As much as Case loves the crowds, this border says it’s the early morning, first track runs on his home hill he lives to ride. “When it’s still really quiet and you catch that first chairlift on an especially cold morning … It’s the best feeling in the world. The solitude, the fresh snow. Cruising down the hill on a day like that, I think it’s as close as man can get to flying without wings.”
With more than a decade of experience under his belt— as a seventh grader—Anders McCarthy is the poster boy for skiing’s next generation. Unwilling to choose between race courses and terrain parks, and unwavering in his raw love for ripping downhill, McCarthy all but counts the minutes until he’s back on the slopes for a new season. “It’s definitely one of my favorite moments of the year, when I see the snow start falling,” McCarthy says.
He has to pause as he talks because, as a super busy middle-schooler, he’s having this conversation via cell phone while he’s cheering on Petoskey’s varsity soccer team, and they just scored a goal. “There’s really nothing that makes me happier than getting the first chairlift of the season at Nub’s Nob, and getting to make some of the first tracks on the hill.” It’s funny to hear a just-barely teenager talking about winter traditions with such authentic enthusiasm. But McCarthy is the kind of kid who has engineered impressive backyard skateboard parks for summer practice, who spends every free moment at the hill all season long, it’s clear this isn’t some passing phase. “I honestly love everything about skiing,” he says. “Being in the terrain park helps me learn to be looser, and being in the racecourse helps me navigate turns. It’s awesome that I can be competitive in both sports at the same time.”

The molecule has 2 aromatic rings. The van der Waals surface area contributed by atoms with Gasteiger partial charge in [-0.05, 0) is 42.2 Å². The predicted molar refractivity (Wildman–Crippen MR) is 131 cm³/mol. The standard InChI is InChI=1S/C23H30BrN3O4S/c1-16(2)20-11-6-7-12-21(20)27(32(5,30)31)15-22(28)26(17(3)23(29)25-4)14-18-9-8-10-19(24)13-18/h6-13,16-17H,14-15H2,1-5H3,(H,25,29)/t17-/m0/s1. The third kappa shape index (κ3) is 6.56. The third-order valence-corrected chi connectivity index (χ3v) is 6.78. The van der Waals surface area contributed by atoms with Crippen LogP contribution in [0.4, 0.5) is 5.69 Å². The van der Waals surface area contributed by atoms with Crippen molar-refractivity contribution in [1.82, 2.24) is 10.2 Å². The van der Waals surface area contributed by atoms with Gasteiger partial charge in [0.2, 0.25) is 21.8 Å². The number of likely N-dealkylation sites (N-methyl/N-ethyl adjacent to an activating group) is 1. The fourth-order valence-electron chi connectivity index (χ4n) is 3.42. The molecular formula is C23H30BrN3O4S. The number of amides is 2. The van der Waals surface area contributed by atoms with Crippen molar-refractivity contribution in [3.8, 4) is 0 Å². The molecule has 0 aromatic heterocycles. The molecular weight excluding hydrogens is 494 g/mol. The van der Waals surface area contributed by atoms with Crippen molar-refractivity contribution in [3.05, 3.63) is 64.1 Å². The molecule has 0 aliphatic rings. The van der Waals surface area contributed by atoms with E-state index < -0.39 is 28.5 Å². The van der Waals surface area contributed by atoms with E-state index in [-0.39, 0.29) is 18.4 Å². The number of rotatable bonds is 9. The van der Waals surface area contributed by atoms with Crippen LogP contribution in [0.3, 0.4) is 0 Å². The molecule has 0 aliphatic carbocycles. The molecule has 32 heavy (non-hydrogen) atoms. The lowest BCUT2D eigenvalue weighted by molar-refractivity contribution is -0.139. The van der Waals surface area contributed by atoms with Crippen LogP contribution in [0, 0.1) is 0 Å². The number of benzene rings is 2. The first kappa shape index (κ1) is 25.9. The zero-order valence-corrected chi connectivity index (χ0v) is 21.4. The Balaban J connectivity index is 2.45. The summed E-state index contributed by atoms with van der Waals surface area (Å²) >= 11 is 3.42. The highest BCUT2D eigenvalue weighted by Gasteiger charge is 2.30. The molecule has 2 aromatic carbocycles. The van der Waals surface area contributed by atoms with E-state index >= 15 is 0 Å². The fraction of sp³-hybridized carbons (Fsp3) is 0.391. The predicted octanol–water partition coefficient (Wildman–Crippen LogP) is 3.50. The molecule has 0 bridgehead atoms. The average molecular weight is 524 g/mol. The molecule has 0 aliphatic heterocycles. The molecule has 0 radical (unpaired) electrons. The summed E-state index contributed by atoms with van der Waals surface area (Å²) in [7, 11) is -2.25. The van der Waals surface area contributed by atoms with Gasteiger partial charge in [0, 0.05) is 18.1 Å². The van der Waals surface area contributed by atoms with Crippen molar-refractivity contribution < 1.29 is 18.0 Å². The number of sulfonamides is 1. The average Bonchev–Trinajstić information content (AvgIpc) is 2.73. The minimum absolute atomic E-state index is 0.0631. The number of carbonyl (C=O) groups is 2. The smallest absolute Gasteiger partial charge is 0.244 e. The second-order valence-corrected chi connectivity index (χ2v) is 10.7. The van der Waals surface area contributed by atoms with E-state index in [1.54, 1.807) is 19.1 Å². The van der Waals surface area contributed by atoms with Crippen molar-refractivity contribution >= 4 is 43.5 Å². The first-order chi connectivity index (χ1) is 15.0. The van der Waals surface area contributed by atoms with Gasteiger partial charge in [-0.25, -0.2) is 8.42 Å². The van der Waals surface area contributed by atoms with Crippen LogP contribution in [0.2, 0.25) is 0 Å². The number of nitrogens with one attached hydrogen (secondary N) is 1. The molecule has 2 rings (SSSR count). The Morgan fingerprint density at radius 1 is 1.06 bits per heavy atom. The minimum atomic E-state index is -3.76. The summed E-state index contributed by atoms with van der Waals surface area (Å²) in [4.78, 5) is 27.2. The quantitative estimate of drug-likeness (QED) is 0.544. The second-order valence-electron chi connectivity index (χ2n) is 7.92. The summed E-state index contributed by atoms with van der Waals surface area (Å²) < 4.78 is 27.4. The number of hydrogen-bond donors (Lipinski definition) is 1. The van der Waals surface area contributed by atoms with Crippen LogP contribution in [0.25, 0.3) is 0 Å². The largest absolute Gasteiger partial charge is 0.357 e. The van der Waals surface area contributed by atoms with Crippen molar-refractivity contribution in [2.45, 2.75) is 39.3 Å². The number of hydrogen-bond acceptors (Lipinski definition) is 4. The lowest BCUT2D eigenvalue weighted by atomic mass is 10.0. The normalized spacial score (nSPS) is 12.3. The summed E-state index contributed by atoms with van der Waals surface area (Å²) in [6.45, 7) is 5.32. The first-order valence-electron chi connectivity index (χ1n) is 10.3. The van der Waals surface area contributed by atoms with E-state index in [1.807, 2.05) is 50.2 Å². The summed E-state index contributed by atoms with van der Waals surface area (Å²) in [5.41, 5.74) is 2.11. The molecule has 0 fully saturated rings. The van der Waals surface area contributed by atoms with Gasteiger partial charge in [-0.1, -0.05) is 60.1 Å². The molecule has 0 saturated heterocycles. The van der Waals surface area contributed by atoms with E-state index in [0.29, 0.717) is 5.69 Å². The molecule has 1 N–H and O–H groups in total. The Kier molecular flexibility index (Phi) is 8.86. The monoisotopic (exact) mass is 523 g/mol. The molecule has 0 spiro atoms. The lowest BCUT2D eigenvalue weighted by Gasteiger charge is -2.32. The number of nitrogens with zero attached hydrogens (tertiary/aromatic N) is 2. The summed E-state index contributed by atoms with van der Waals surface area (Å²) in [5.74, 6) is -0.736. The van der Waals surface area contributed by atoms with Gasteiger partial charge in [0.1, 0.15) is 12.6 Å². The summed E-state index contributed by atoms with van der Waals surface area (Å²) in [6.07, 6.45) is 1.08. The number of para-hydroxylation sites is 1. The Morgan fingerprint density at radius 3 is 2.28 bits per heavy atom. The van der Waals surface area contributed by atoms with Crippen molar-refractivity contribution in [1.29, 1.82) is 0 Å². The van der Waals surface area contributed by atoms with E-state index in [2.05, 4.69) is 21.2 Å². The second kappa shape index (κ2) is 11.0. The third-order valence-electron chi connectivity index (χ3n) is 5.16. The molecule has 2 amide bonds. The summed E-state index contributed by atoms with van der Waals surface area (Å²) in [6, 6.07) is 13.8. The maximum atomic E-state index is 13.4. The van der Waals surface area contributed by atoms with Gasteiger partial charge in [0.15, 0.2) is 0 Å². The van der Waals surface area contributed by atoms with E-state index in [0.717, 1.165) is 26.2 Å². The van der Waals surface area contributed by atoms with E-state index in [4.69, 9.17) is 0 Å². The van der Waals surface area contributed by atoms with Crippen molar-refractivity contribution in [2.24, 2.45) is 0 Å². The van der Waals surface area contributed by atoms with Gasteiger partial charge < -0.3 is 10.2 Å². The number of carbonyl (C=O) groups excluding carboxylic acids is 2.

This season, McCarthy says he’s hoping to land more backflips—yes, backflips, on skis—and a few cork sevens. Plus he will continue working to earn spots on the alpine race circuit podiums as a member of Petoskey Middle School’s ski team and the Nub’s Nob Junior Alpine Race Team. As much as this young ripper likes the challenges and trophies, however, the real win is to simply show up and ski. “Being at the hill is like being home in the winter. I love everything from the race camps to the powder days in the glades. It’s just about being outside and having fun. It’s been a pretty great way to grow up so far.”
This article is featured in the November 2016 issue of Traverse Magazine. Get your copy